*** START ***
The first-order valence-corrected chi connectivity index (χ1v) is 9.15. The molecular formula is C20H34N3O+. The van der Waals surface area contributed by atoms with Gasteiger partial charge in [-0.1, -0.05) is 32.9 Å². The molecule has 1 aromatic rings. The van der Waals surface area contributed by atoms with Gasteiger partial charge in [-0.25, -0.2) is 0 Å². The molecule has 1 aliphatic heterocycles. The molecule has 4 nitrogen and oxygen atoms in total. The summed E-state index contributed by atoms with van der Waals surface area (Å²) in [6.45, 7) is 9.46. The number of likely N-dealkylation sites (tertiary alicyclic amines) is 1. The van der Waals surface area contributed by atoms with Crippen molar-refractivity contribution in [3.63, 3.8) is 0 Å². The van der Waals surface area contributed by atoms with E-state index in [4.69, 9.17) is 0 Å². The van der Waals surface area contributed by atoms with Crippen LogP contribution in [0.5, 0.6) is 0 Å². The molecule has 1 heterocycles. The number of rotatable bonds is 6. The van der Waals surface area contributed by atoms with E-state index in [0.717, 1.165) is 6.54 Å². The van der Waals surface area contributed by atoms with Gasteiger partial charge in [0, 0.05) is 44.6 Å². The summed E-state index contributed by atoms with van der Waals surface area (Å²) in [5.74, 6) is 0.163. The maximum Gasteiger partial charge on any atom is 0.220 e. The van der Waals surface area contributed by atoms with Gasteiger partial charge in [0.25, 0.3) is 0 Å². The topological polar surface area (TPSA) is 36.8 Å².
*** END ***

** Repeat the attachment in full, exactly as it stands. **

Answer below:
The first-order valence-corrected chi connectivity index (χ1v) is 9.15. The molecular formula is C20H34N3O+. The van der Waals surface area contributed by atoms with Gasteiger partial charge in [-0.1, -0.05) is 32.9 Å². The molecule has 1 aromatic rings. The van der Waals surface area contributed by atoms with Gasteiger partial charge in [-0.25, -0.2) is 0 Å². The molecule has 1 aliphatic heterocycles. The molecule has 4 nitrogen and oxygen atoms in total. The summed E-state index contributed by atoms with van der Waals surface area (Å²) in [6.45, 7) is 9.46. The number of likely N-dealkylation sites (tertiary alicyclic amines) is 1. The van der Waals surface area contributed by atoms with Crippen molar-refractivity contribution in [3.63, 3.8) is 0 Å². The van der Waals surface area contributed by atoms with E-state index in [4.69, 9.17) is 0 Å². The van der Waals surface area contributed by atoms with Crippen LogP contribution in [0.5, 0.6) is 0 Å². The molecule has 1 heterocycles. The number of rotatable bonds is 6. The van der Waals surface area contributed by atoms with E-state index in [0.717, 1.165) is 6.54 Å². The van der Waals surface area contributed by atoms with Gasteiger partial charge in [0, 0.05) is 44.6 Å². The summed E-state index contributed by atoms with van der Waals surface area (Å²) in [5.74, 6) is 0.163. The maximum Gasteiger partial charge on any atom is 0.220 e. The van der Waals surface area contributed by atoms with Gasteiger partial charge in [0.25, 0.3) is 0 Å². The topological polar surface area (TPSA) is 36.8 Å².